Dealer Shops
If you’re in a thrift or junk store and you find a piece, your leverage here is tricky. Their margins are already pretty low, and their list price is usually pretty reasonable. They are assuming their customer is not a flipper, but a buyer that will love it as is.  But if it’s a piece that’s been there a long time, they may be willing to deal. You can say things like: “Wow I was in here last month and am surprised this is still here, has there been a lot of interest?” You’re just trying to figure out how desperate they are here. Often times a dealer will list a piece they want to move faster on FB Marketplace or OfferUp. In fact, if you figure out from their seller profile online that they have other things you want, you can definitely negotiate on buying more than 1 item from them. But if it’s just one item, that online price is usually their final markdown. 
One of the benefits of buying from shops like this is they often have delivery. So you can do things like offer full price if they deliver. Leverage here is an easy transaction, no negotiation, and you get it out of their way so they can restock.
Estate / Garage Sale Sellers
These are both homeowners and estate dealers. They have a big time constraint. They often double-list the sale on multiple online platforms and individually list some of the pricier items separately on Marketplace or OfferUp, etc. If you can get a response from them before the sale on a single piece you saw online, they will want their list price. The other option is to wait until the last day when prices are always negotiable, but you risk it being gone already.  Leverage here is being able to take it away during the sale, not following up later.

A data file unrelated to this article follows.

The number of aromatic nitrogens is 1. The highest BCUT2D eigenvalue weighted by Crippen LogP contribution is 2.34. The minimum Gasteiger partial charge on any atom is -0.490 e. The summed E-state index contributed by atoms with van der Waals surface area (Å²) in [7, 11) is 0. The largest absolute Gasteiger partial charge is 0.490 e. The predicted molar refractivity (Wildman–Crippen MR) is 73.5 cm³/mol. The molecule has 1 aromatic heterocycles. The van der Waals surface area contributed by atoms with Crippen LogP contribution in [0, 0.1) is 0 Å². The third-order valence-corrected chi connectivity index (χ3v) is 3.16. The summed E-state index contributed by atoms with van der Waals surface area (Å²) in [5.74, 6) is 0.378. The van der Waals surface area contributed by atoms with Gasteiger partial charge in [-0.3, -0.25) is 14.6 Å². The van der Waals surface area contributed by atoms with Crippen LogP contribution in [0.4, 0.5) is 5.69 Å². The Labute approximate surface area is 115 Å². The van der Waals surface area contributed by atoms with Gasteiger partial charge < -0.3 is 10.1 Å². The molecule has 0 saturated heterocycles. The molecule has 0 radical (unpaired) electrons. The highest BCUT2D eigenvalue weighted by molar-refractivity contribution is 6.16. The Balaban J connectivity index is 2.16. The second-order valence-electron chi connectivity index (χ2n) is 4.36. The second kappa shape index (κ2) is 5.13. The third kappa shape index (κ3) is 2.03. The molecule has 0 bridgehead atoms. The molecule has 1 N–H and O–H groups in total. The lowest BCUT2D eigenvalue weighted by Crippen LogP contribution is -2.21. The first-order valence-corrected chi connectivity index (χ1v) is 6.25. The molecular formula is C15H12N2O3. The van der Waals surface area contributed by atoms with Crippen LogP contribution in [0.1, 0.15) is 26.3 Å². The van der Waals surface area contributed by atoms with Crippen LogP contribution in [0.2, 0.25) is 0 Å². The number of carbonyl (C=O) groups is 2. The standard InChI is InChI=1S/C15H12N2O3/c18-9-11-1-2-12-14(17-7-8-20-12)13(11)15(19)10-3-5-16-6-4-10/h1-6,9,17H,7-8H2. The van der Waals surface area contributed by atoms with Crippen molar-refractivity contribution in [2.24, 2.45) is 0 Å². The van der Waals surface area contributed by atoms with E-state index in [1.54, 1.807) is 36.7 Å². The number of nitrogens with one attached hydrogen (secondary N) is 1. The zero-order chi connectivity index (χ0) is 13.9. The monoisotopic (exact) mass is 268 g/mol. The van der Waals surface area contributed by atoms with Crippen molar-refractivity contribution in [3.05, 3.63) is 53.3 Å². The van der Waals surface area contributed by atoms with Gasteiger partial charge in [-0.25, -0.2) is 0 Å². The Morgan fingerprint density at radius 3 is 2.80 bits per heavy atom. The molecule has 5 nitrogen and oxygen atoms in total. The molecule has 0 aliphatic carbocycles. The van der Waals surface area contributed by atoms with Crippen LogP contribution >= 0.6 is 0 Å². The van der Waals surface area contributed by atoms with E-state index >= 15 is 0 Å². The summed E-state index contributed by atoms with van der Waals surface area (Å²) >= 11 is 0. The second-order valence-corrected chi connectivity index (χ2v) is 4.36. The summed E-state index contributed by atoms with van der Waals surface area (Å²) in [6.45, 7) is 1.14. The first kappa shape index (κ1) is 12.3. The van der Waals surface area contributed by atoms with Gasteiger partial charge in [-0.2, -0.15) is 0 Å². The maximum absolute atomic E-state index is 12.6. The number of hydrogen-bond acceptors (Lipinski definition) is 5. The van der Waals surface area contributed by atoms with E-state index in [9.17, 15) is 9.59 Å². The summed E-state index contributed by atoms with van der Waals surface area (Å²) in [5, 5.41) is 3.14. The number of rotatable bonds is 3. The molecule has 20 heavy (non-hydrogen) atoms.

One warning here, these folks don't check their online listings very often if they are also getting ready or in the middle of a sale. So, it's risky. If it's the perfect thing you want, offer full price if you can get them to respond before the sale or just show up the day it opens. Also, pick it up during the sale. These people want everything gone by the end of their weekend.
These are people who do nothing but buy and sell, usually to thrift stores. They hunt at garage sales, estate sales, etc. Often they also buy abandoned storage units. Most pickers want to turn things fast. They will usually provide reasonable offers and they are good at negotiation. If it’s a VERY large piece, they want it gone. If it’s smaller and in great shape, they may be more willing to stick to their price. Pickers sometimes deliver as well, for a fee. The leverage here is commitment. Don’t dilly-dally with a picker, they will sell to anyone who has the highest price and fast. 

The best transactions occur when the price is fair, and negotiating is easy or not even necessary. Remember, people always appreciate when you acknowledge the value of their heirloom. Offering the full price shows that you appreciate its' potential. You’ll have more luck offering below list when you have figured out the seller needs a quick sale, or the item is excessively large or heavy. Spending a few minutes trying to understand the seller is always worth the effort. 

If the price is reasonable and they’ve answered all my questions to my satisfaction, I offer to pay the full price to simplify things for everyone. If there's a significant distance involved, think twice. Your time is valuable and the cost of gas should be factored in. If you comment about that, they may offer a lower price because you have to travel so far....or rent a truck....or ask a friend. Any challenge you have regarding the piece is worth mentioning. Often sellers will lower the price to compensate for your hardship. Remember sellers are attached to their stuff, just like the rest of us. Most would rather have a buyer that will love it, then a few more dollars in their pocket.

Hopefully, this has shed some light on how to negotiate next time you're on the hunt for vintage treasures! Please let me know in the comments if you have any tricks or an alternative approach. I'd love to hear them!